Namibia: Government Decongestion Plan in Limbo Over Funds

23 September 2020

THE government is blowing hot air with its ambitious plan to decongest informal settlements following revelations by minister of urban and rural development Erastus Uutoni that its coffers are dry and that such a project cannot be sustained.

Uutoni made a passionate plea to municipalities and rural councils in a letter, asking them to dig deep into their pockets to find funding to bankroll the plan.

He said councils should use resources allocated under their 2020/21 budgets.

"The decongestion is in response to the Covid-19-related state of emergency and is aimed at saving lives, and thus requires a change of priorities where necessary," he said.

Uutoni said councils should also identify residential areas in their localities and establish the number of dwellings and people involved, as well as their employment status and income levels.

The minister said the outline of the project should include the availability of an alternative area where people can be moved.

"The core developmental areas to be funded are the provision of serviced land and housing, improved sanitation, both in rural and urban areas, as well as the enhancement of governance and service-delivery capacity at sub-national levels," he said.

Uutoni said identified sites have not been surveyed yet and have no basic services.

He further said estimates for basic and critical works to be carried out should be made.

In his budget motivation for the 2020/21 financial year earlier this year, Uutoni said the ministry's total budget is N$1,7 billion, with roughly N$1,2 billion earmarked for the operational budget, and N$550 million for the development budget.

Uutoni said allocated resources would be used to fund the ministry's operational and developmental activities, as well as the 14 offices of the regional governors, 14 regional councils, 57 local authorities and 52 recognised traditional authorities.

Namibia has almost half a million people living in shacks and other make-shift structures, and the country has 113 informal settlements.


Social analyst Herbert Jauch yesterday said the government is now paying the price of mistaken priorities and has failed the Namibian people in addressing the housing backlog.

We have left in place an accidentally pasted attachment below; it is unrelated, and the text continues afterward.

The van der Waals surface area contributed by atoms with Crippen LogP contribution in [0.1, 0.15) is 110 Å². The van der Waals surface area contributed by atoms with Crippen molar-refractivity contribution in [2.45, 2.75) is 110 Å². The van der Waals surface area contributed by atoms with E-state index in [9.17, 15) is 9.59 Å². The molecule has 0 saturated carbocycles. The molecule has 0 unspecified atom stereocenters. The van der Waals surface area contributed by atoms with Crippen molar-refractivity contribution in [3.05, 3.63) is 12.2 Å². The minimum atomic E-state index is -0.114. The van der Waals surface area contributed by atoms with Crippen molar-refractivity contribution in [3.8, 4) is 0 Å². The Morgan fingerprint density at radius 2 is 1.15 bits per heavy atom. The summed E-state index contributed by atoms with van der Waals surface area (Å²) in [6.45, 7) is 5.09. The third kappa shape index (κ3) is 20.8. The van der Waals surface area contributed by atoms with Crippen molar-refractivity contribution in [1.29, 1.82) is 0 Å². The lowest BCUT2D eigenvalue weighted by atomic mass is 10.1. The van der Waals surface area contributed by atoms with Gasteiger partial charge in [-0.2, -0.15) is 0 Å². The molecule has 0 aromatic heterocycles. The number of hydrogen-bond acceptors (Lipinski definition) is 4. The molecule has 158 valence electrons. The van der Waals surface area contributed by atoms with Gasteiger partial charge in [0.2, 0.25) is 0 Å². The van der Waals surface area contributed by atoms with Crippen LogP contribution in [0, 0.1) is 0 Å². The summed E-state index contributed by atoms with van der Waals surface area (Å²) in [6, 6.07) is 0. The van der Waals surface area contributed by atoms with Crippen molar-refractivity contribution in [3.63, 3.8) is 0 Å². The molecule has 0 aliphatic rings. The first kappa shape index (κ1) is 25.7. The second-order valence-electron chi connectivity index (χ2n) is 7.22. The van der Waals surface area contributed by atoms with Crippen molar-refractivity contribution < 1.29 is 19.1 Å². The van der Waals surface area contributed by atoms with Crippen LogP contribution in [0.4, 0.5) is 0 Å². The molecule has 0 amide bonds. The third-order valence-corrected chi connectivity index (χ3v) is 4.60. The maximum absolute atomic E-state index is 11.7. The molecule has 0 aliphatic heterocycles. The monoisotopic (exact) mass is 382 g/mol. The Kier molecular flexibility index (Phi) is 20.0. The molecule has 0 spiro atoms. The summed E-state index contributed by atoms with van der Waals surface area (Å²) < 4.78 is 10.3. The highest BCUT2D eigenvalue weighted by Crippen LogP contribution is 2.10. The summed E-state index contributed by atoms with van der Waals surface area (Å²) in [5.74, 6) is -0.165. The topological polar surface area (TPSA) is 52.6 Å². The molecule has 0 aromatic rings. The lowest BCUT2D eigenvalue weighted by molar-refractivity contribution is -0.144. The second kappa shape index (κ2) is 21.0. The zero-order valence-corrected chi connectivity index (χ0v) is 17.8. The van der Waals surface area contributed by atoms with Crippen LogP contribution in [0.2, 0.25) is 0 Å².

He said the government has always diverted funds that could have been used for housing to projects that benefit the elite and politicians.

Jauch said the government failed to provide affordable housing despite the fact that 50% of Namibians in urban areas live in shacks.

He went on to say that the government diverted all funds to massive projects such as the airport highway currently under construction, which would only benefit the 10% of the population that flies, instead of addressing the housing backlog.

"I do not understand the argument that there is no money. The housing crisis should have been addressed a long time ago. This is just a lack of proper planning," Jauch said.

The Namibian Housing Action Group's coordinator, Heinrich Amushila, yesterday said they have been working with the government since 2018 to address the housing backlog, for which the government made available N$10 million in the 2018/19 financial year.

Gobabis and Karibib are two towns where informal settlements were upgraded through the Shack Dwellers' Federation.

Amushila said although they are not sure how the government would fund 2020's projects, further decongestion at Karibib would cost N$5 million, and decongestion at Helao Nafidi N$1 million.

"We are also negotiating with the City of Windhoek to see how the plan can work here. We are engaging the mayor's office. We are also discussing a plan with the Lüderitz Town Council, and they would need to source funds for the project," he said.

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